Rare witching bottle may have been found at the National Civil War Centre in Newark
A rare survivor from a time when witches were hunted and superstition was rife has been unearthed in Newark, Nottinghamshire.
Archaeologists have found what is thought to be a “witch bottle” during a dig to pave the way for the £5.4m restoration of the Old Magnus Buildings by Newark and Sherwood District Council and Contractors Woodhead Heritage.
The specialist conservation team of Woodhead, Woodhead Heritage are currently refurbishing the Grade II*structure on Appletongate which will house the UK’s first ever National Civil War Centre when it opens in Spring 2015, backed by £3.5m from the Heritage Lottery Fund.
Found intact, the 15 centimetre tall green glass bottle probably dates to the 1700s. Experts believe it may once have been filled with fingernails, hair and even urine, all contents linking a building with its owner to ward off evil spells cast by witches.
Will Munford from Pre- Archaeological Services Ltd, based in Lincoln, explained:
“Finding this very fragile bottle in one piece supports the idea that it was carefully placed in the ground, possibly near an entrance. Perhaps it was buried during the construction of the Georgian part of the Old Magnus Building, but we can’t be certain. It is the first time we have encountered a suspected witch bottle, but we did find a probable witching shoe – which had a similar purpose – in Worlaby, Lincolnshire. We often forget that people were very superstitious – it was part of their everyday lives. They thought that secreting such personal objects would offer protection from malign forces.”
The British Civil War period saw witch hunting reach a deadly pitch. The activities of the self- proclaimed Witchfinder General, Matthew Hopkins, resulted in the execution of as many as 300 people in Eastern England between 1644-46. Such beliefs persisted long after this period even though the laws against the crime of witchcraft were repealed in 1736.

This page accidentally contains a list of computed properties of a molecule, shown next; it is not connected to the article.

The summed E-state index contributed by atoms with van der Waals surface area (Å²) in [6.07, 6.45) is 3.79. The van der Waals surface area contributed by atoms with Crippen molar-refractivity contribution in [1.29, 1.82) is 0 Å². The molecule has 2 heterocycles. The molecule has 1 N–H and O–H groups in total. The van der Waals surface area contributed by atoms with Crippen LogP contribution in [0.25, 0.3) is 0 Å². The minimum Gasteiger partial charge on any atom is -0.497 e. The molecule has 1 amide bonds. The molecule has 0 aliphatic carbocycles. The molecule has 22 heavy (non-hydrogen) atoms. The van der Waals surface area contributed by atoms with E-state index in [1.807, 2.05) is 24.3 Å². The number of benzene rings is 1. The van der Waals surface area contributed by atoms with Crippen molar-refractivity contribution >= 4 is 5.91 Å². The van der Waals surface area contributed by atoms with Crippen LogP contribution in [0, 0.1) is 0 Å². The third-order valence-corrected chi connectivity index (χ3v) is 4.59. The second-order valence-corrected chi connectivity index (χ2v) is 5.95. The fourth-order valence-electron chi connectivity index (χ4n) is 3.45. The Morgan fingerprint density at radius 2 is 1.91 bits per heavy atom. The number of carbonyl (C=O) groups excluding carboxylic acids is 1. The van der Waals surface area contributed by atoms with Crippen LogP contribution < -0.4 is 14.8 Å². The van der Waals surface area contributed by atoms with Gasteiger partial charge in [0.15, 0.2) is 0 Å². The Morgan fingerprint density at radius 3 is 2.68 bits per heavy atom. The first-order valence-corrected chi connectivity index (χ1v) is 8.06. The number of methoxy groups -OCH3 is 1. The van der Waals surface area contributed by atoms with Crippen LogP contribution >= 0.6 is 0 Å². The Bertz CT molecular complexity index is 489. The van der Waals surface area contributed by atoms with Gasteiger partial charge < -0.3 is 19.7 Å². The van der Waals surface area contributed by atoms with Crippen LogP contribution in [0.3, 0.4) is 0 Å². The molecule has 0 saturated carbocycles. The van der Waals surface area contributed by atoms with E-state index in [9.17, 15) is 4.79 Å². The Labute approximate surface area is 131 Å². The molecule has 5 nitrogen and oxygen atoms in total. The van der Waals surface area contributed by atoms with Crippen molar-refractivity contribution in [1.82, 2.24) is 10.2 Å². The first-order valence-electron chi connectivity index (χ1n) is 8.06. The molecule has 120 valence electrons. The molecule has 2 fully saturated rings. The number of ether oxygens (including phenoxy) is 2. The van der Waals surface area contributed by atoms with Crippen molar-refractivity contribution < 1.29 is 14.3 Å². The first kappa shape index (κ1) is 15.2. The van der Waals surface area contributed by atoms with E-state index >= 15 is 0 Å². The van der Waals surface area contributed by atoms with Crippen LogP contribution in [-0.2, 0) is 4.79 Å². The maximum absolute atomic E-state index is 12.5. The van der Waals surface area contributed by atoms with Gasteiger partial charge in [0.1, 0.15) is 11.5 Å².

Bryony Robins, Old Magnus Building Project Manager with Newark and Sherwood District Council, added:
“We hope to display the bottle when the National Civil War Centre opens next year. It’s a fascinating object and part of the history of Newark. It also tells us a great deal about how people once viewed the world. What is more if it really can ward of evil spells it will be good to have it back!”
Pictured: Kevin Winter, Collections Assistant at the National Civil War Centre, with the suspected 17th century witching bottle found at the Old Magnus Building, Newark, now being restored by Woodhead Heritage.
Watch the National Civil War Centre Video
The British Civil Wars were fought across England, Scotland, Wales and Ireland from 1638 to 1653. Newark, held by the Royalists, played a major role, undergoing three sieges. The last of these in 1645-46 caused terrible suffering. Amazing new archive material will be used together with state-of-the-art technology and hundreds of previously unseen relics to create a unique museum experience at the National Civil War Centre. The attraction is the first of its kind in the UK and has been backed by £3.5m from the Heritage Lottery Fund, £1.9m Newark and Sherwood District Council and £500,000 from Notts County Council. It will also showcase the area’s wider history and link with another exciting project to unravel the secrets of the Civil War siege works around Newark.
Pre- Archaeological Services Ltd undertook archaeological investigations at the Old Magnus Building in advance of the main restoration work. Other finds included copious amounts oyster shells, late medieval walls, pottery and a stone lined pit possibly used to produce mortar. Finds were recorded and items recovered conserved and catalogued. A full report is being compiled.